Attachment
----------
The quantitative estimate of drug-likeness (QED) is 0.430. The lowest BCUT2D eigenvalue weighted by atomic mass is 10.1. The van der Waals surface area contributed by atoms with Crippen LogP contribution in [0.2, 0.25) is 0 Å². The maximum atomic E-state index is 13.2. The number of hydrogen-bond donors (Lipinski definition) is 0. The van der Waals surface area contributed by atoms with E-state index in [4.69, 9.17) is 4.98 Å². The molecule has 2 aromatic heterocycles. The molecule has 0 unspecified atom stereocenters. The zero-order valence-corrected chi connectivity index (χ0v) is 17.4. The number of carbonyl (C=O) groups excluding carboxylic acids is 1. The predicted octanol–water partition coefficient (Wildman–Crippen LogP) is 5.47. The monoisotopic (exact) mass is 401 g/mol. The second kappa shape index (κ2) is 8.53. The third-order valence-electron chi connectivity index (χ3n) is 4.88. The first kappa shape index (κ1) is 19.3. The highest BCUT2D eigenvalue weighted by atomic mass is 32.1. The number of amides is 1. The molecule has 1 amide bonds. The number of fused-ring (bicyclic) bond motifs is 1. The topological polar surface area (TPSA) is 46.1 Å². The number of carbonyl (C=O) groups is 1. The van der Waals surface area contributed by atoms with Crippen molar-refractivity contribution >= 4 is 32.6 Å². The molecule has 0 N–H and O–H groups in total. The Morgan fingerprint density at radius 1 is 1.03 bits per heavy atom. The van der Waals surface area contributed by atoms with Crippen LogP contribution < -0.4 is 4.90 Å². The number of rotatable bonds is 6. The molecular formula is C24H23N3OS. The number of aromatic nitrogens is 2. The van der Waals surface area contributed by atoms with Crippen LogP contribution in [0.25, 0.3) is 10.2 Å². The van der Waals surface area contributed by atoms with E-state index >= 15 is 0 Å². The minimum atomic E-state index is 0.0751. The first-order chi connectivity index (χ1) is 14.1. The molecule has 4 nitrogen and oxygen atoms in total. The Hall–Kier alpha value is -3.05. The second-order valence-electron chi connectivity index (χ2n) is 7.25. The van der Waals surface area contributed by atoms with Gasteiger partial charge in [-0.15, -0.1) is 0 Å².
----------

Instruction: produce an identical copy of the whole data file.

The quantitative estimate of drug-likeness (QED) is 0.430. The lowest BCUT2D eigenvalue weighted by atomic mass is 10.1. The van der Waals surface area contributed by atoms with Crippen LogP contribution in [0.2, 0.25) is 0 Å². The maximum atomic E-state index is 13.2. The number of hydrogen-bond donors (Lipinski definition) is 0. The van der Waals surface area contributed by atoms with E-state index in [4.69, 9.17) is 4.98 Å². The molecule has 2 aromatic heterocycles. The molecule has 0 unspecified atom stereocenters. The zero-order valence-corrected chi connectivity index (χ0v) is 17.4. The number of carbonyl (C=O) groups excluding carboxylic acids is 1. The predicted octanol–water partition coefficient (Wildman–Crippen LogP) is 5.47. The monoisotopic (exact) mass is 401 g/mol. The second kappa shape index (κ2) is 8.53. The third-order valence-electron chi connectivity index (χ3n) is 4.88. The first kappa shape index (κ1) is 19.3. The highest BCUT2D eigenvalue weighted by atomic mass is 32.1. The number of amides is 1. The molecule has 1 amide bonds. The number of fused-ring (bicyclic) bond motifs is 1. The topological polar surface area (TPSA) is 46.1 Å². The number of carbonyl (C=O) groups is 1. The van der Waals surface area contributed by atoms with Crippen molar-refractivity contribution >= 4 is 32.6 Å². The molecule has 0 N–H and O–H groups in total. The Morgan fingerprint density at radius 1 is 1.03 bits per heavy atom. The van der Waals surface area contributed by atoms with Crippen LogP contribution < -0.4 is 4.90 Å². The number of rotatable bonds is 6. The molecular formula is C24H23N3OS. The number of aromatic nitrogens is 2. The van der Waals surface area contributed by atoms with Crippen LogP contribution in [0.25, 0.3) is 10.2 Å². The van der Waals surface area contributed by atoms with E-state index >= 15 is 0 Å². The minimum atomic E-state index is 0.0751. The first-order chi connectivity index (χ1) is 14.1. The molecule has 4 nitrogen and oxygen atoms in total. The Hall–Kier alpha value is -3.05. The second-order valence-electron chi connectivity index (χ2n) is 7.25. The van der Waals surface area contributed by atoms with Gasteiger partial charge in [-0.15, -0.1) is 0 Å².